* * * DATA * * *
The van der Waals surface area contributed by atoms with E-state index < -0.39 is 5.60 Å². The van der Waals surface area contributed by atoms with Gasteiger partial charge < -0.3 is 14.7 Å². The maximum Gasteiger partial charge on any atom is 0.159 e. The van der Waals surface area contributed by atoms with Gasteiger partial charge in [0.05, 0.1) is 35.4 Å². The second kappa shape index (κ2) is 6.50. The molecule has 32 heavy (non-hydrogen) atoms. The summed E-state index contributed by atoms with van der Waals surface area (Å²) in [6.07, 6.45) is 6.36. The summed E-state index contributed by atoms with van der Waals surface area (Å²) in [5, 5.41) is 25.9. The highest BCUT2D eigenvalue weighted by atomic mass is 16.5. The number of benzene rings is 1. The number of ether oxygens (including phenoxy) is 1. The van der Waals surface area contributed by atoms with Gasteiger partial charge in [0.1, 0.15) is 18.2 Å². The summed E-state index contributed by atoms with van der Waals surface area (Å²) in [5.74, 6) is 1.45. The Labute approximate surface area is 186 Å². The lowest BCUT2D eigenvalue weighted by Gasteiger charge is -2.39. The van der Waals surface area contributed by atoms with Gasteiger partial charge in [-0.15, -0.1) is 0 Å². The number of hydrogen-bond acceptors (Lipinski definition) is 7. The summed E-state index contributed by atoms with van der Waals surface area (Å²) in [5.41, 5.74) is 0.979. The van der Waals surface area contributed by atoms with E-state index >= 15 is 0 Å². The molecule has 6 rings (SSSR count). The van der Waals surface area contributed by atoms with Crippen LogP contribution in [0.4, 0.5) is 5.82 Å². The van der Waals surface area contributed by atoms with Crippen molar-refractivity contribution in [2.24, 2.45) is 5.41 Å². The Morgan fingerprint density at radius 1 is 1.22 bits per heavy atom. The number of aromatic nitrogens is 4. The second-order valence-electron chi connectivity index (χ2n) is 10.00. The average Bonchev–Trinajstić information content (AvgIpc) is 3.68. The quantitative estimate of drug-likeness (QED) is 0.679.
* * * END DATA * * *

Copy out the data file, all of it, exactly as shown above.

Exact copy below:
The van der Waals surface area contributed by atoms with E-state index < -0.39 is 5.60 Å². The van der Waals surface area contributed by atoms with Gasteiger partial charge < -0.3 is 14.7 Å². The maximum Gasteiger partial charge on any atom is 0.159 e. The van der Waals surface area contributed by atoms with Gasteiger partial charge in [0.05, 0.1) is 35.4 Å². The second kappa shape index (κ2) is 6.50. The molecule has 32 heavy (non-hydrogen) atoms. The summed E-state index contributed by atoms with van der Waals surface area (Å²) in [6.07, 6.45) is 6.36. The summed E-state index contributed by atoms with van der Waals surface area (Å²) in [5, 5.41) is 25.9. The highest BCUT2D eigenvalue weighted by atomic mass is 16.5. The number of benzene rings is 1. The number of ether oxygens (including phenoxy) is 1. The van der Waals surface area contributed by atoms with Gasteiger partial charge in [0.1, 0.15) is 18.2 Å². The summed E-state index contributed by atoms with van der Waals surface area (Å²) in [5.74, 6) is 1.45. The Labute approximate surface area is 186 Å². The lowest BCUT2D eigenvalue weighted by Gasteiger charge is -2.39. The van der Waals surface area contributed by atoms with Gasteiger partial charge in [-0.15, -0.1) is 0 Å². The number of hydrogen-bond acceptors (Lipinski definition) is 7. The summed E-state index contributed by atoms with van der Waals surface area (Å²) in [5.41, 5.74) is 0.979. The van der Waals surface area contributed by atoms with E-state index >= 15 is 0 Å². The molecule has 6 rings (SSSR count). The van der Waals surface area contributed by atoms with Crippen LogP contribution in [0.4, 0.5) is 5.82 Å². The van der Waals surface area contributed by atoms with Crippen molar-refractivity contribution in [2.24, 2.45) is 5.41 Å². The Morgan fingerprint density at radius 1 is 1.22 bits per heavy atom. The number of aromatic nitrogens is 4. The second-order valence-electron chi connectivity index (χ2n) is 10.00. The average Bonchev–Trinajstić information content (AvgIpc) is 3.68. The quantitative estimate of drug-likeness (QED) is 0.679.